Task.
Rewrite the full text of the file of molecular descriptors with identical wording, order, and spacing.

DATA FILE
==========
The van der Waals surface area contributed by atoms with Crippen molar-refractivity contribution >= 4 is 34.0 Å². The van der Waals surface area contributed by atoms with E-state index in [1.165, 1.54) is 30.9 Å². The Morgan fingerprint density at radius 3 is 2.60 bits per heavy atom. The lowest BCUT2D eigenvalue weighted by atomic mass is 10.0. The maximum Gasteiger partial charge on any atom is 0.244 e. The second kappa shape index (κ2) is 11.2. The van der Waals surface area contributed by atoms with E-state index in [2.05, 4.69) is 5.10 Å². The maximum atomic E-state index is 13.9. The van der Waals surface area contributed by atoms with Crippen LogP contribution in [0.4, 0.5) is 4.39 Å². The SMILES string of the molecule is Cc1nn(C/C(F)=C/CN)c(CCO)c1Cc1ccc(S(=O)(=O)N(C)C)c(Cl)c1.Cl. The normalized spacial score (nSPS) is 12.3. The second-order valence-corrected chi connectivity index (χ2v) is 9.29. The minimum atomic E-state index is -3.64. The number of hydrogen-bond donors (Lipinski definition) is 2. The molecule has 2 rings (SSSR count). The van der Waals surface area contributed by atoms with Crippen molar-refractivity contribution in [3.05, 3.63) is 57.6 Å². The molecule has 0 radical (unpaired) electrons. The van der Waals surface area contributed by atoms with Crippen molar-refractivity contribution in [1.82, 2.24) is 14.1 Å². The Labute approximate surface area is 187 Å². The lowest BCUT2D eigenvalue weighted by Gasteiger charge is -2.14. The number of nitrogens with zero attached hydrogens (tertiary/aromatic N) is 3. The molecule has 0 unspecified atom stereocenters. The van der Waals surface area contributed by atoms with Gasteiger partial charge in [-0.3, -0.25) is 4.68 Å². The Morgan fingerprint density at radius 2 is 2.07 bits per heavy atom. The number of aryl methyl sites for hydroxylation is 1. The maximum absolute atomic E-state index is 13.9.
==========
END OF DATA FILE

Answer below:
The van der Waals surface area contributed by atoms with Crippen molar-refractivity contribution >= 4 is 34.0 Å². The van der Waals surface area contributed by atoms with E-state index in [1.165, 1.54) is 30.9 Å². The Morgan fingerprint density at radius 3 is 2.60 bits per heavy atom. The lowest BCUT2D eigenvalue weighted by atomic mass is 10.0. The maximum Gasteiger partial charge on any atom is 0.244 e. The second kappa shape index (κ2) is 11.2. The van der Waals surface area contributed by atoms with E-state index in [2.05, 4.69) is 5.10 Å². The maximum atomic E-state index is 13.9. The van der Waals surface area contributed by atoms with Crippen LogP contribution in [0.4, 0.5) is 4.39 Å². The SMILES string of the molecule is Cc1nn(C/C(F)=C/CN)c(CCO)c1Cc1ccc(S(=O)(=O)N(C)C)c(Cl)c1.Cl. The normalized spacial score (nSPS) is 12.3. The second-order valence-corrected chi connectivity index (χ2v) is 9.29. The minimum atomic E-state index is -3.64. The number of hydrogen-bond donors (Lipinski definition) is 2. The molecule has 2 rings (SSSR count). The van der Waals surface area contributed by atoms with Crippen molar-refractivity contribution in [3.05, 3.63) is 57.6 Å². The molecule has 0 radical (unpaired) electrons. The van der Waals surface area contributed by atoms with Crippen molar-refractivity contribution in [1.82, 2.24) is 14.1 Å². The Labute approximate surface area is 187 Å². The lowest BCUT2D eigenvalue weighted by Gasteiger charge is -2.14. The number of nitrogens with zero attached hydrogens (tertiary/aromatic N) is 3. The molecule has 0 unspecified atom stereocenters. The van der Waals surface area contributed by atoms with Gasteiger partial charge in [-0.3, -0.25) is 4.68 Å². The Morgan fingerprint density at radius 2 is 2.07 bits per heavy atom. The number of aryl methyl sites for hydroxylation is 1. The maximum absolute atomic E-state index is 13.9.